There’s a lot of California in Cleopatra Degher’s sound but, in fact, she spent more of her childhood in Sweden than in California. When Cleopatra returned to California at eighteen, she released a debut EP, Restrung (2012). She says that’s how she felt coming back to California “like a guitar with brand new strings.” Dan Bennett of the San Diego Union Tribune called it “a catchy acoustic collection brimming with melody and insight.”
Now Cleopatra has taken things to the next level: her first full-length album is
out. Pacific, is a lush, fully-realized collection of songs that dive deep, that seek, that calm. It’s a record where traditional American folk influences underpin both the songs and the performances. Her contemporary folk sensibilities, along with something fresh in her serene and haunting voice, ensure that the album resides securely in the present. Even if the ghosts of Laurel Canyon and the Dustbowl do make frequent appearances (not to mention those of Southern Sweden).
Pacific was produced by singer-songwriter Darius (who played on Warren Zevon’s Sentimental Hygiene album), mixed by award-winning San Diego producer-engineer Jeff Berkley and mastered by Gavin Lurssen (T-Bone Burnett, Jackson Browne) in Los Angeles. The album features an eclectic cast of L.A. musicians, including drummers Phil Leavitt (7Horse & Dada) and Kevin Jarvis (Leonard Cohen, Peter Case), keyboardist Carl Byron (Michelle Shocked), as well as other contributors with credits ranging from Warren Zevon to Donovan.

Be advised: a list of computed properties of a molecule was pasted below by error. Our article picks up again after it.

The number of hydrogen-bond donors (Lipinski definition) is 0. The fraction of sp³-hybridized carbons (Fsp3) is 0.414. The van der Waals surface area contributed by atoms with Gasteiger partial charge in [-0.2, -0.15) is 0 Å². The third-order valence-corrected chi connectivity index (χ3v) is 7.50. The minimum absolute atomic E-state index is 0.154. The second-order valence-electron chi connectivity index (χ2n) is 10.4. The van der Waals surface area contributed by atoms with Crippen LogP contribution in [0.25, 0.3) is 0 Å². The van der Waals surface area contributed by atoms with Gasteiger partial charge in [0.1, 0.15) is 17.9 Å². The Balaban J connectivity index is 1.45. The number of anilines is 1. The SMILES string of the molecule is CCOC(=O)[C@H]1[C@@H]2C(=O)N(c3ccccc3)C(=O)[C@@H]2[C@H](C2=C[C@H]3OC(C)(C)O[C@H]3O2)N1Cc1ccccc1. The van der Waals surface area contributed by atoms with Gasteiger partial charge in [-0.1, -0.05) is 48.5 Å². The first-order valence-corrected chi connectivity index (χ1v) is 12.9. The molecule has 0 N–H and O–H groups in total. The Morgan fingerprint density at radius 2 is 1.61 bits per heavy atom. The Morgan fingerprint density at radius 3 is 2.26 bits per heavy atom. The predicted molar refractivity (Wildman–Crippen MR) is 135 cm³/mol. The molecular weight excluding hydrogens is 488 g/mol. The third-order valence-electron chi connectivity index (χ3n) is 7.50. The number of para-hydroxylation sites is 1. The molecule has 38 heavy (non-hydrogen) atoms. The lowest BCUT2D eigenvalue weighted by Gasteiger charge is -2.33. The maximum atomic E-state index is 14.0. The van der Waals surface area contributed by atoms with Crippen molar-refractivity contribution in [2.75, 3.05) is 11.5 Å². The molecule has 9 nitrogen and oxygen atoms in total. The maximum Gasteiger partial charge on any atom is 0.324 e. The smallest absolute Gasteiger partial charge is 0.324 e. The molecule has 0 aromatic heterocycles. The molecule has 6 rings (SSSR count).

In the first weeks after Pacific’s release, Cleopatra has been featured on NPR’s
World Café Next, and the record is garnering lots of college radio airplay. She recently returned from her first West Coast tour. She has also logged quite a few shows in San Diego (opening for Aoife O’Donovan and others) and Los Angeles. She was chosen as a finalist in the 2014 San Diego County Fair singer/songwriter contest.
A video for the song “California Forest Fire” was directed by James Reid in L.A.
and can be seen on Youtube.